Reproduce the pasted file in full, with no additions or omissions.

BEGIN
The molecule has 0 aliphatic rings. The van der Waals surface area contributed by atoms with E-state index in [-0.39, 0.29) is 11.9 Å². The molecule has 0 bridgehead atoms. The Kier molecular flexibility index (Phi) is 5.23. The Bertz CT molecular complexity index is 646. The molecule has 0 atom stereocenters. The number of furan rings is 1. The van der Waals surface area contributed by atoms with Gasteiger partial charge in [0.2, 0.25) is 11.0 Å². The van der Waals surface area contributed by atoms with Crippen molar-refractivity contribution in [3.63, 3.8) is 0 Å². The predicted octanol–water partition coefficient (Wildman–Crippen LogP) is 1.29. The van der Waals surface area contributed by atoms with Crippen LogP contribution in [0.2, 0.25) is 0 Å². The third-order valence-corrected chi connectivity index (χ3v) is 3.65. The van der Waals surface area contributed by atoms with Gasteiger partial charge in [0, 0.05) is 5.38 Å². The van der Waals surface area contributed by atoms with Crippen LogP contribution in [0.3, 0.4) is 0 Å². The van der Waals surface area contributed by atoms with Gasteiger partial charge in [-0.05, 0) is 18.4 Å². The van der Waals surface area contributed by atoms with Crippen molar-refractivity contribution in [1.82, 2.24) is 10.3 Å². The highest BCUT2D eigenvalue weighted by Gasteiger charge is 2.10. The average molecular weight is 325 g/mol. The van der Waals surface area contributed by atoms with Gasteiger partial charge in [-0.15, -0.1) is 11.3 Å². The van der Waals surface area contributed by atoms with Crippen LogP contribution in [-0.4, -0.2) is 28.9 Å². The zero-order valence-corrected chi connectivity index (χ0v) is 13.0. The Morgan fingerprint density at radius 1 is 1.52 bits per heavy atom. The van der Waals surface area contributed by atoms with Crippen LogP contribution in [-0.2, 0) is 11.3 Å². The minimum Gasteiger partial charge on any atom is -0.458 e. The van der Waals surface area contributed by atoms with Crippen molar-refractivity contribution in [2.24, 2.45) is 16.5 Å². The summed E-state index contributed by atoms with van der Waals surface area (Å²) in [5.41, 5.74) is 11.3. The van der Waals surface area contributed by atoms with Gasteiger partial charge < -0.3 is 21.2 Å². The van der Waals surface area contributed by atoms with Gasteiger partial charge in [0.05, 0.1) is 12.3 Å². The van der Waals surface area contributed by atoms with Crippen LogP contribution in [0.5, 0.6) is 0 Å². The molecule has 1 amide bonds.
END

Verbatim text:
The molecule has 0 aliphatic rings. The van der Waals surface area contributed by atoms with E-state index in [-0.39, 0.29) is 11.9 Å². The molecule has 0 bridgehead atoms. The Kier molecular flexibility index (Phi) is 5.23. The Bertz CT molecular complexity index is 646. The molecule has 0 atom stereocenters. The number of furan rings is 1. The van der Waals surface area contributed by atoms with Gasteiger partial charge in [0.2, 0.25) is 11.0 Å². The van der Waals surface area contributed by atoms with Crippen molar-refractivity contribution in [3.63, 3.8) is 0 Å². The predicted octanol–water partition coefficient (Wildman–Crippen LogP) is 1.29. The van der Waals surface area contributed by atoms with Crippen LogP contribution in [0.2, 0.25) is 0 Å². The third-order valence-corrected chi connectivity index (χ3v) is 3.65. The van der Waals surface area contributed by atoms with Gasteiger partial charge in [0, 0.05) is 5.38 Å². The van der Waals surface area contributed by atoms with Crippen LogP contribution in [0.3, 0.4) is 0 Å². The van der Waals surface area contributed by atoms with Gasteiger partial charge in [-0.05, 0) is 18.4 Å². The van der Waals surface area contributed by atoms with Crippen molar-refractivity contribution in [1.82, 2.24) is 10.3 Å². The highest BCUT2D eigenvalue weighted by Gasteiger charge is 2.10. The average molecular weight is 325 g/mol. The van der Waals surface area contributed by atoms with Gasteiger partial charge in [-0.15, -0.1) is 11.3 Å². The van der Waals surface area contributed by atoms with Crippen LogP contribution in [-0.4, -0.2) is 28.9 Å². The zero-order valence-corrected chi connectivity index (χ0v) is 13.0. The Morgan fingerprint density at radius 1 is 1.52 bits per heavy atom. The van der Waals surface area contributed by atoms with Crippen LogP contribution in [-0.2, 0) is 11.3 Å². The minimum Gasteiger partial charge on any atom is -0.458 e. The van der Waals surface area contributed by atoms with Crippen molar-refractivity contribution in [2.24, 2.45) is 16.5 Å². The summed E-state index contributed by atoms with van der Waals surface area (Å²) in [5.41, 5.74) is 11.3. The van der Waals surface area contributed by atoms with Gasteiger partial charge < -0.3 is 21.2 Å². The van der Waals surface area contributed by atoms with Gasteiger partial charge in [0.05, 0.1) is 12.3 Å². The van der Waals surface area contributed by atoms with Crippen LogP contribution in [0.5, 0.6) is 0 Å². The molecule has 1 amide bonds.